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century, the delight of pious cottagers and artizans, before it was publicly commended by any man of high literary eminence. At length, critics condescended to inquire where the secret of so wide and durable a popularity lay. They were compelled to own that the ignorant multitude had judged more correctly than the learned, and that the despised little book was really a master-piece. Bunyan is as decidedly the first of allegorists as Demosthenes is the first of orators, or Shakspere the first of dramatists. Other allegorists have shown equal ingenuity; but no other allegorist has ever been able to touch the heart, and to make abstractions objects of terror, of pity, and of love.-Macaulay's History of England.

THE GOLDEN PROMISE.-For a long period had a kind-hearted christian prayed for the conversion of a dear relative, and had made many attempts, so far as he could prudently, to draw his attention to the concerns of his soul, but all without any apparent effect. One day he received a hasty message to visit him. He found him on the bed of affliction, reduced in body, and troubled in mind. His first words were, "I want you to talk with me. Do you think there is any hope for a sinner like me? Tell me the strongest promise you can think of." His friend immediately thought of John vi. 37, which Bunyan calls "that golden promise"

-"him that cometh to me I will in no wise cast out." He took the promise, and looked at it, and kept hold of it, and at length exclaimed, “Oh, it is so good-'I will in no wise cast out;' and I hope he wont." He found joy and peace through believing in Jesus, and died rejoicing in Him, aged thirty-two.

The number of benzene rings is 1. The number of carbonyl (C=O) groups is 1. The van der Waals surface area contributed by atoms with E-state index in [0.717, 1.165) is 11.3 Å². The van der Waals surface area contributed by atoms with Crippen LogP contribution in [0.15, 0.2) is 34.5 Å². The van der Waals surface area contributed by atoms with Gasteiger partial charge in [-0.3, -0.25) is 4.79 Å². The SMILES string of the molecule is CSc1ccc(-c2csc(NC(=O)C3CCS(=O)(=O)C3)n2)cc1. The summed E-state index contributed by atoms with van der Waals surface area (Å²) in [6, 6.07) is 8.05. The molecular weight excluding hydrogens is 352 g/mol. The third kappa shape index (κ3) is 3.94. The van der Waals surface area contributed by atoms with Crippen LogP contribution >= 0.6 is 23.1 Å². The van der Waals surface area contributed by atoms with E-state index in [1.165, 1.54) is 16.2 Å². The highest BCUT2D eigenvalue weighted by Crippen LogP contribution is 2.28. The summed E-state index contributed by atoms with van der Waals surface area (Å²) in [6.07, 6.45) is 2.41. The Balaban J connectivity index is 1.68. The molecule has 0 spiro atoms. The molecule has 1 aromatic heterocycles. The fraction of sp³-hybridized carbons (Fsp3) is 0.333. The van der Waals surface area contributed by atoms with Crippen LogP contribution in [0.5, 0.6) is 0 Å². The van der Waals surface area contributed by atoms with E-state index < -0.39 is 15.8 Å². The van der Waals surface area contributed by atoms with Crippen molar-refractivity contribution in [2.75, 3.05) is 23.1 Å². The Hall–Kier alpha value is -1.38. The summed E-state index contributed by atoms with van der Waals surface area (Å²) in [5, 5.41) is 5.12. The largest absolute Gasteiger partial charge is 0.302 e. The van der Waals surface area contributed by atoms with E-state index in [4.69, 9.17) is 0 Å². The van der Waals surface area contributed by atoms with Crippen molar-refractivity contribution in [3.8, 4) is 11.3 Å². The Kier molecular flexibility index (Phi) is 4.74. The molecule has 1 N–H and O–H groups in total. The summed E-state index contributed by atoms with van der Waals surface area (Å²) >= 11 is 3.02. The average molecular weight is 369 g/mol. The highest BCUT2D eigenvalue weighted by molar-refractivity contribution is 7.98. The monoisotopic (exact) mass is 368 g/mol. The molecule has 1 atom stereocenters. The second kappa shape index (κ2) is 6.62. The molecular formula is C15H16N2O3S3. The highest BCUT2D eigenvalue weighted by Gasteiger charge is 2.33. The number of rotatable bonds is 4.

PAYING FOR A PUN.-A Methodist congregation at Kelso, when some repairs were about to be made upon their chapel, sent some of their number through the country to get subscriptions for the undertaking. An old widow brought a subscription-paper to Sir Walter Scott. He read only the preamble and the conclusion, which bore— "and your petitioners shall ever pray;" and returned the paper to the woman with a guinea, saying, "Well, well, my good lady, here is something for you, as I am very anxious to have the prayers of the righteous."

LOOK UP! A little boy went to sea with his father, to learn to be a sailor. One day his father said to him, "Come, my boy, you will never be a sailor if you don't learn to climb; let me see if you can get up the mast." The boy, who was a nimble little fellow, soon scrambled up; but when he got to the top and saw at what a height he was, he began to be frightened, and called out, "O father! I shall fall; I am sure I shall fall; what am I to do?" "Look up, look up, my boy," said his father; if you look down you will be giddy, but if you keep looking up to the flag at the top of the mast, you will descend safely." The boy followed his father's advice, and reached the bottom with ease. Learn from this little story to look more to Jesus and less to yourselves. Look up!